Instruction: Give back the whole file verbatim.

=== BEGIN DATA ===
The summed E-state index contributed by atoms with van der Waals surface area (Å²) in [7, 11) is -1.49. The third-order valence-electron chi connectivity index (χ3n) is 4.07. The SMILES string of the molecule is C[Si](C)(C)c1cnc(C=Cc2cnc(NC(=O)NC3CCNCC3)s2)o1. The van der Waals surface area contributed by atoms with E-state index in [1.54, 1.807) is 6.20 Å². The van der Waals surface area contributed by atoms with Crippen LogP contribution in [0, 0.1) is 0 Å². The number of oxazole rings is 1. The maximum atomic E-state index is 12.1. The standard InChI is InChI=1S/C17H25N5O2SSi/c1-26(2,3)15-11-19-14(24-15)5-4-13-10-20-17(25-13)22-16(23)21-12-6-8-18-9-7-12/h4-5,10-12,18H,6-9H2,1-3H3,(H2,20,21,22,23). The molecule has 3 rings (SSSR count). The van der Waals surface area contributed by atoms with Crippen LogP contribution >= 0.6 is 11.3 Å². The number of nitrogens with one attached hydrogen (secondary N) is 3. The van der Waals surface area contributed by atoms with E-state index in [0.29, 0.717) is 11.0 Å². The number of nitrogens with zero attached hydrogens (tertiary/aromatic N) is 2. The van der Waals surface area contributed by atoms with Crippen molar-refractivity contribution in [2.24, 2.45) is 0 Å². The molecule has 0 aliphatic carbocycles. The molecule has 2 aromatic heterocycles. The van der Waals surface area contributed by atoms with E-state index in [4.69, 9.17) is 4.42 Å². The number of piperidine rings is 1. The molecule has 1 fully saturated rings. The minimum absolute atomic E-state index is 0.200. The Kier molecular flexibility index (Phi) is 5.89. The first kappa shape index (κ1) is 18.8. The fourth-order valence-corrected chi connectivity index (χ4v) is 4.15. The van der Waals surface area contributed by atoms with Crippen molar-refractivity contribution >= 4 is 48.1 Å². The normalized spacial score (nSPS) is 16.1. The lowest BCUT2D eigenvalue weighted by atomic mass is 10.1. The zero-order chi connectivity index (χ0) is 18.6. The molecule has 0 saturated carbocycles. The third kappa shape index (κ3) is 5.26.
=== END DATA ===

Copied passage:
The summed E-state index contributed by atoms with van der Waals surface area (Å²) in [7, 11) is -1.49. The third-order valence-electron chi connectivity index (χ3n) is 4.07. The SMILES string of the molecule is C[Si](C)(C)c1cnc(C=Cc2cnc(NC(=O)NC3CCNCC3)s2)o1. The van der Waals surface area contributed by atoms with E-state index in [1.54, 1.807) is 6.20 Å². The van der Waals surface area contributed by atoms with Crippen LogP contribution in [0, 0.1) is 0 Å². The number of oxazole rings is 1. The maximum atomic E-state index is 12.1. The standard InChI is InChI=1S/C17H25N5O2SSi/c1-26(2,3)15-11-19-14(24-15)5-4-13-10-20-17(25-13)22-16(23)21-12-6-8-18-9-7-12/h4-5,10-12,18H,6-9H2,1-3H3,(H2,20,21,22,23). The molecule has 3 rings (SSSR count). The van der Waals surface area contributed by atoms with Crippen LogP contribution >= 0.6 is 11.3 Å². The number of nitrogens with one attached hydrogen (secondary N) is 3. The van der Waals surface area contributed by atoms with E-state index in [0.29, 0.717) is 11.0 Å². The number of nitrogens with zero attached hydrogens (tertiary/aromatic N) is 2. The van der Waals surface area contributed by atoms with Crippen molar-refractivity contribution in [2.24, 2.45) is 0 Å². The molecule has 0 aliphatic carbocycles. The molecule has 2 aromatic heterocycles. The van der Waals surface area contributed by atoms with E-state index in [4.69, 9.17) is 4.42 Å². The number of piperidine rings is 1. The molecule has 1 fully saturated rings. The minimum absolute atomic E-state index is 0.200. The Kier molecular flexibility index (Phi) is 5.89. The first kappa shape index (κ1) is 18.8. The fourth-order valence-corrected chi connectivity index (χ4v) is 4.15. The van der Waals surface area contributed by atoms with Crippen molar-refractivity contribution >= 4 is 48.1 Å². The normalized spacial score (nSPS) is 16.1. The lowest BCUT2D eigenvalue weighted by atomic mass is 10.1. The zero-order chi connectivity index (χ0) is 18.6. The molecule has 0 saturated carbocycles. The third kappa shape index (κ3) is 5.26.